to know what the joke was about. They confessed that they had taken me for some defeated
revolutionary leader escaping towards the U.S. border, and when I heard this I joined the
where a dusky policeman in a ragged uniform hung around me for quite a while, looking at
me from every angle. After some time he slouched away, only to return with my friend the
comisario (sheriff), who immediately roared with laughter when he saw me. He then told the
vigilante to show me the 'thing', a remark that made me wonder what was coming. The poor
man with a blush, if such a thing was possible under his dark, greasy skin, slowly took a prin-
ted picture out of one of his torn pockets and handed it to me. It was the photograph of a
Swedish bank cashier who had disappeared together with a considerable sum of money, and,
accordingtothetextbelowthepictureofthatgentleman, itwassuspected thathehadescaped
either to Central or South America, where the bank had distributed these photographs, hoping
somebody would identify the man. The reward offered was enough to make a rich man out of
only resemblance I could see between myself and the man on that photograph was the colour
of the skin, but probably white men were all alike to this poor vigilante , much the same as
negroes are to me.
A cold trip, over high hills at first, and then along a steady down grade brought us to
Saltillo, an important town which stands below in a hollow or pan. Here the famous sarapes
are made, coloured cloaks without which no charro 's or china poblana 's equipment is com-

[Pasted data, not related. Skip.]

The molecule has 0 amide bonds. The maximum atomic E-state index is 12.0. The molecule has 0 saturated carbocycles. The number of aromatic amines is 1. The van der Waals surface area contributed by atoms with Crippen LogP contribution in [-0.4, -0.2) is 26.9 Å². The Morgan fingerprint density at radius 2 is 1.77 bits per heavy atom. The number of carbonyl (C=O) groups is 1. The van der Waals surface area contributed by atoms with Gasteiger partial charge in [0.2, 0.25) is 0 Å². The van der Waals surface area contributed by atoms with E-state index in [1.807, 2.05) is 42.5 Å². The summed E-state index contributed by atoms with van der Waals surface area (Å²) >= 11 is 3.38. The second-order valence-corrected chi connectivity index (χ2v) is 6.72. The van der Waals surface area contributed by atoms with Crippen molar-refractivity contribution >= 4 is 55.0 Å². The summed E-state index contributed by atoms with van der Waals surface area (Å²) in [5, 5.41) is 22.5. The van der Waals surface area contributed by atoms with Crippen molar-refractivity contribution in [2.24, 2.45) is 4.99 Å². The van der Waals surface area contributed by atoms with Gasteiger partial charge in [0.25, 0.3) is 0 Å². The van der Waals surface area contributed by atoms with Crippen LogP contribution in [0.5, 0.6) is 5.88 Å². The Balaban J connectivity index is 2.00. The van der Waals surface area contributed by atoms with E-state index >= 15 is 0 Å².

From this town I headed the horses towards Monterrey, covering the distance in two days.
A fair road exists, but in several places it was difficult to distinguish the right one from others
that went in different directions among the mountains one has to cross to reach the plain in
which Monterrey stands.
For a long distance the pass in the mountains leads through a narrow and deep gulley,
broken, producing some strange effects. Two peculiarly shaped peaks are especially worthy
of note, 'El Agujero' (The Needle Eye), so called because near the pointed peak a circular
hole goes clear through, showing the sky on the other side. The other is named 'La Silla' (The
Saddle), having the appearance of a Mexican saddle with the pommel in front.
When we reached the outskirts of Monterrey I could hardly believe my eyes when I saw
neat bungalows with pretty lawns in front of them. For the moment I had forgotten that we
were nearing the U.S. border and that these practical houses were due to American influen-
ce, which can already be felt there. This town is utterly different from any other I had seen in
Mexico, for even from far away I was astonished to see more factory chimneys than church
towers. It is the most industrial town in the republic, the outstanding factory being the big